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Re: [anubiasdesign] Re: Question about an idea

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  • Rachel Ferral
    Ok, so this went past my original question.. Lol. I asked if it needed filter WithOut fish, but it s cool... I learned alot. Now what are your opinions on
    Message 1 of 17 , Jun 1, 2012
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      Ok, so this went past my original question.. Lol.  I asked if it needed filter WithOut fish, but it's cool... I learned alot.  

      Now what are your opinions on putting driftwood (found at the local lake already dried out on a drought bank) into the aquarium?  What is the best method of curing it or preparing it to put in? And the are a little too big for any of my pots to boil. 

      I already soaked them for two days (changing the water once) and also cleaned them under hot running water with a toothbrush.  Now they are drying again in a bucket.  Any suggestions?  Or yays or bays as to putting it in?

      Sent from my iPod

      On May 31, 2012, at 8:03 PM, "Edd" <edd@...> wrote:

       

      Might suggest studying salt water chemistry to understand how CO2 affects pH…and provides a daily diurnal swing from day to night, light to dark, assimilation to production.

       

       

      From: anubiasdesign@yahoogroups.com [mailto:anubiasdesign@yahoogroups.com] On Behalf Of David Williams
      Sent: Thursday, May 31, 2012 6:41 PM
      To: anubiasdesign@yahoogroups.com
      Subject: RE: [anubiasdesign] Re: Question about an idea

       

       

      This is a man that knows what he is talking about. Glad to see others know the myths are just that, myths. Turn a bubbler on at night or the plants will starve the fish of oxygen is my personal favorite, followed closely by the PH swing is a killer fallacy.

       

       

      BTW, the “dreaded PH swings” that people get so concerned about swing much harder in the natural environment of an Apisto (or about any fish from a natural environment with lots of plants) than you can hope to replicate in a low or moderate light planted tank….and you gotta push even a higher end planted setup to do it too, unless your water is super duper soft. The concerns behind the PH swings isn’t really about PH anyhow. The concerns from PH have to do with other properties of water (hardness), which can sometimes be more easily measured by measuring PH (in a non planted tank that is – those tests do not work in many planted tanks because those tests assume constant water parameters – read CO2 levels – that do not exist in planted tanks).

       

      PH swings from changing CO2 levels whether via plants themselves or plant feeding methods such as CO2 injection are not (in your aquarium, nor in nature) harmful to fish… not matter what the beginner FAQ’s for fish keeping may want you to believe. :P

       

      Goes the other way too. The drops in PH don’t harm and neither will they help – if you need soft water to breed a species, for example, dropping hard water’s PH via CO2 injection is meaningless… it is still hard water, and it is the PPM hardness that matters, NOT the PH you achieve from injecting tons of CO2.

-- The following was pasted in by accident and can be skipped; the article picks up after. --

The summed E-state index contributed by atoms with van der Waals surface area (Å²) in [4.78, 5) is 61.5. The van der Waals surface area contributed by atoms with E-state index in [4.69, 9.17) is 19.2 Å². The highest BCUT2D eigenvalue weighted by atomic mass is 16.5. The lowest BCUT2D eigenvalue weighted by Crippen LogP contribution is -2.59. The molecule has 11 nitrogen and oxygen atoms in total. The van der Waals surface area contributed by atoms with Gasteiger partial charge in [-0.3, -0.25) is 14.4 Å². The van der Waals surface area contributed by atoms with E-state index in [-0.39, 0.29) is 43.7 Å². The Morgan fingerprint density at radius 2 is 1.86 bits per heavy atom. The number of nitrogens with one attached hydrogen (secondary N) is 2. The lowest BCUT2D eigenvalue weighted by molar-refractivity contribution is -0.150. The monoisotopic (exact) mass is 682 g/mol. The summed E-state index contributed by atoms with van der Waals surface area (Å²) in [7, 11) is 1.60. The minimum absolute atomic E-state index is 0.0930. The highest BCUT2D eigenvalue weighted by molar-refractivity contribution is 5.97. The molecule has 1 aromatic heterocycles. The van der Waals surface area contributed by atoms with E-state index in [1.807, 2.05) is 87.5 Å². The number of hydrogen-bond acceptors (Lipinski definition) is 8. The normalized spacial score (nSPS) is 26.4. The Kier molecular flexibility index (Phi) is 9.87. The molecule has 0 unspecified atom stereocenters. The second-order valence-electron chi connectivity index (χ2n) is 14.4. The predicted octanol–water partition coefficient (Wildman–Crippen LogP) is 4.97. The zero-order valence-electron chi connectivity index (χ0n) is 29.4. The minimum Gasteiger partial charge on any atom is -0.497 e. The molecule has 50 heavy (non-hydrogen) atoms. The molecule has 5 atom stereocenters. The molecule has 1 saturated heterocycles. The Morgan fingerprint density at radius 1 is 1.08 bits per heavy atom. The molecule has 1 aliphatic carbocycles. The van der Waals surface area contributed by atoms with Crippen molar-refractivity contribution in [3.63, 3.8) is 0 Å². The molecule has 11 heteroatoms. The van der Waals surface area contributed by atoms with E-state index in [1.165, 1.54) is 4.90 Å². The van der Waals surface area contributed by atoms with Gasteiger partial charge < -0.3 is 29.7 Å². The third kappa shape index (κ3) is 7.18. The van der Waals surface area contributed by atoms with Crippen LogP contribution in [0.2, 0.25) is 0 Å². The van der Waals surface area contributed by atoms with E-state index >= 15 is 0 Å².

*Quick caveat – you can create some simply horrid conditions getting outside the realm of reality… I can create a toxic bath cranking up injected CO2 up high enough for example… but we’re staying within the realm of everyone not making super duper huge mistakes here.*

       

       

      From: anubiasdesign@yahoogroups.com [mailto:anubiasdesign@yahoogroups.com] On Behalf Of Gerald
      Sent: Tuesday, May 29, 2012 11:26 AM
      To: anubiasdesign@yahoogroups.com
      Subject: [anubiasdesign] Re: Question about an idea

       

       

      The daily pH swing in a tank with little water movement is due to the plants removing CO2 faster than it can diffuse into the water from the air above. Removing the CO2 raises the pH. At night pH drops because CO2 diffuses into water from the air above faster than the plants are using it up, NOT because the plants are releasing CO2.

      --- In anubiasdesign@yahoogroups.com, "Gerald" <gbpottern@...> wrote:
      >
      > Dan is correct, the CO2 produced by plant respiration is trivial compared to the amount they use in photosynthesis. For submersed aquatic plants, CO2 is a precious resource, so most of the CO2 they produce is either used immediately (daytime) or stored within the plant's tissues (night) for reuse when the light returns.
      >
      > I dont see any need for a biological filter on a planted tank with no animals. Some current is beneficial (airstone or powerhead) but the plants will quickly absorb whatever little ammonium or nitrate is available and there won't be any food source for nitrifying bacteria (unless you're adding an ammonia source). I have kept many tanks with dense plants, small slow-water fish (killies, bettas, badis, elassoma), and no filter -- just light aeration to keep the water surface moving.
      >
      >
      > --- In anubiasdesign@yahoogroups.com, "dan_mcmonigle" <daphnia@> wrote:
      > >
      > >
      > >
      > > --- In anubiasdesign@yahoogroups.com, Rachel Ferral <squirtrg@> wrote:
      > > >
      > > > I thought plants released oxygen and took in carbon dioxide.....
      > >
      > > You are right. Plants release oxygen but only shortly after a photoperiod begins to shortly after it ends. Most plants absorb carbon dioxide around the clock, but a few species only absorb carbon dioxide at night and during the day depend on previously stored CO2 for photosynthesis. Another way to say this is all plants absorb CO2 at night, but since it takes less energy to absorb CO2 at lower ambient temperatures, some plants where there is a big day/night difference don't absorb CO2 during the hot day hours when more energy would be required.